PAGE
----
IPv6 - Headers
The wonder of IPv6 lies in its header. IPv6 address is 4 times larger than IPv4 but the IPv6 header is only 2 times larger than that of IPv4. IPv6 headers have one Fixed Header and zero or more Optional (Extension) Headers. All necessary information which is essential for a router is kept in Fixed Header. Extension Header contains optional information which helps routers to understand how to handle a packet/flow.
IPv6 fixed header is 40 bytes long and contains the following information.
|S.N.||Field & Description|
Version (4-bits): This represents the version of Internet Protocol, i.e. 0110.
Traffic Class (8-bits): These 8 bits are divided into two parts. Most significant 6 bits are used for Type of Service, which tells the Router what services should be provided to this packet. Least significant 2 bits are used for Explicit Congestion Notification (ECN).
Flow Label (20-bits): This label is used to maintain the sequential flow of the packets belonging to a communication. The source labels the sequence which helps the router to identify that this packet belongs to a specific flow of information. This field helps to avoid re-ordering of data packets. It is designed for streaming/real-time media.
Payload Length (16-bits): This field is used to tell the routers how much information this packet contains in its payload. Payload is composed of Extension Headers and Upper Layer data. With 16 bits, up to 65535 bytes can be indicated but if Extension Headers contain Hop-by-Hop Extension Header than payload may exceed 65535 bytes and this field is set to 0.
Next Header (8-bits): This field is used to indicate either the type of Extension Header, or if Extension Header is not present then it indicates the Upper Layer PDU. The values for the type of Upper Layer PDU is same as IPv4’s.
Hop Limit (8-bits): This field is used to stop packet to loop in the network infinitely. This is same as TTL in IPv4. The value of Hop Limit field is decremented by 1 as it passes a link (router/hop). When the field reaches 0 the packet is discarded.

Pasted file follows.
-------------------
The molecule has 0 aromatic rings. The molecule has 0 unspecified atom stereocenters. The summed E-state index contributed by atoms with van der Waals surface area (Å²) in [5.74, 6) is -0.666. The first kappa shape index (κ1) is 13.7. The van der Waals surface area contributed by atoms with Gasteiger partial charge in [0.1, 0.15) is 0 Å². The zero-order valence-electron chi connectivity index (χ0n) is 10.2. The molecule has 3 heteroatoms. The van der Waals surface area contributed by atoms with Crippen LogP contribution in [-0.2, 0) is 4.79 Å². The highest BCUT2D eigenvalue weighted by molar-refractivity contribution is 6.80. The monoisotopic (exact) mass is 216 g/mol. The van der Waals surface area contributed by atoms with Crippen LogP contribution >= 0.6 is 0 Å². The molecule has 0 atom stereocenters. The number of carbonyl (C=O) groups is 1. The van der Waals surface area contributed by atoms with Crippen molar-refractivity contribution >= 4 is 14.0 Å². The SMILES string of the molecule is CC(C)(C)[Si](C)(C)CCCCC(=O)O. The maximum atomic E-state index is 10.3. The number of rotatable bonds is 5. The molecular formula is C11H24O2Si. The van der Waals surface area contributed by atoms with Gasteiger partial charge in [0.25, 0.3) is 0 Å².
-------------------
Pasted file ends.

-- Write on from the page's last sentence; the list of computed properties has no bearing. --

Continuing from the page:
Source Address (128-bits): This field indicates the address of originator of the packet.
Destination Address (128-bits): This field provides the address of intended recipient of the packet.
In IPv6, the Fixed Header contains only information which is necessary and avoiding information which is either not required or is rarely used. All such information, is put between the Fixed Header and Upper layer header in the form of Extension Headers. Each Extension Header is identified by a distinct value.
When Extension Headers are used, IPv6 Fixed Header’s Next Header field points to the first Extension Header. If there is one more Extension Header, then first Extension Header’s ‘Next-Header’ field point to the second one, and so on. The last Extension Header’s ‘Next-Header’ field point to Upper Layer Header. Thus all headers from point to the next one in a linked list manner.
If the Next Header field contains value 59, it indicates that there’s no header after this header, not even Upper Layer Header.
The following Extension Headers must be supported as per RFC 2460:
The sequence of Extension Headers should be:
1. Should be processed by First and subsequent destinations.
2. Should be processed by Final Destination.
Extension Headers are arranged one after another in a Linked list manner, as depicted in the diagram below: